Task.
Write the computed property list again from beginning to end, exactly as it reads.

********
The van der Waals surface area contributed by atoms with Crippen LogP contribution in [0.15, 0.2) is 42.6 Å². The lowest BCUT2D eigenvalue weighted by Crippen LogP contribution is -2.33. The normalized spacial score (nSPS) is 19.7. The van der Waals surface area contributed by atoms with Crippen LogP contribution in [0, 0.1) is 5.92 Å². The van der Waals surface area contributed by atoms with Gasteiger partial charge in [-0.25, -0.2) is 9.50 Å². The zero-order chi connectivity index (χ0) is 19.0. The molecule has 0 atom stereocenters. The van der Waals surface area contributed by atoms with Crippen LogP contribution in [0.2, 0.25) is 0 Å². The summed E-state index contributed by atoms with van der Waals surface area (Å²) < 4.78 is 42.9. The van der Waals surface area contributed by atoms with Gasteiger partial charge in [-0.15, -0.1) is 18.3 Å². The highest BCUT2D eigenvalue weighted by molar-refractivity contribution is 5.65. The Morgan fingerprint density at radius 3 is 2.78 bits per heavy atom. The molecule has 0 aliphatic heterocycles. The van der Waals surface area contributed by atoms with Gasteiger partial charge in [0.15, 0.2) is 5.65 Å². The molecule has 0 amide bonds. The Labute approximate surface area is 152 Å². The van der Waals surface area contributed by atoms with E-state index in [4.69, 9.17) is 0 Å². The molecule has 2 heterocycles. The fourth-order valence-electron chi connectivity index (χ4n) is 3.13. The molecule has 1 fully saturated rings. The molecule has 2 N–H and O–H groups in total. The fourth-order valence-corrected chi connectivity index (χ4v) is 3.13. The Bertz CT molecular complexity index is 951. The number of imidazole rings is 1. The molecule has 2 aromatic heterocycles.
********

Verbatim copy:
The van der Waals surface area contributed by atoms with Crippen LogP contribution in [0.15, 0.2) is 42.6 Å². The lowest BCUT2D eigenvalue weighted by Crippen LogP contribution is -2.33. The normalized spacial score (nSPS) is 19.7. The van der Waals surface area contributed by atoms with Crippen LogP contribution in [0, 0.1) is 5.92 Å². The van der Waals surface area contributed by atoms with Gasteiger partial charge in [-0.25, -0.2) is 9.50 Å². The zero-order chi connectivity index (χ0) is 19.0. The molecule has 0 atom stereocenters. The van der Waals surface area contributed by atoms with Crippen LogP contribution in [0.2, 0.25) is 0 Å². The summed E-state index contributed by atoms with van der Waals surface area (Å²) < 4.78 is 42.9. The van der Waals surface area contributed by atoms with Gasteiger partial charge in [-0.15, -0.1) is 18.3 Å². The highest BCUT2D eigenvalue weighted by molar-refractivity contribution is 5.65. The Morgan fingerprint density at radius 3 is 2.78 bits per heavy atom. The molecule has 0 aliphatic heterocycles. The van der Waals surface area contributed by atoms with Gasteiger partial charge in [0.15, 0.2) is 5.65 Å². The molecule has 0 amide bonds. The Labute approximate surface area is 152 Å². The van der Waals surface area contributed by atoms with E-state index in [4.69, 9.17) is 0 Å². The molecule has 2 heterocycles. The fourth-order valence-electron chi connectivity index (χ4n) is 3.13. The molecule has 1 fully saturated rings. The molecule has 2 N–H and O–H groups in total. The fourth-order valence-corrected chi connectivity index (χ4v) is 3.13. The Bertz CT molecular complexity index is 951. The number of imidazole rings is 1. The molecule has 2 aromatic heterocycles.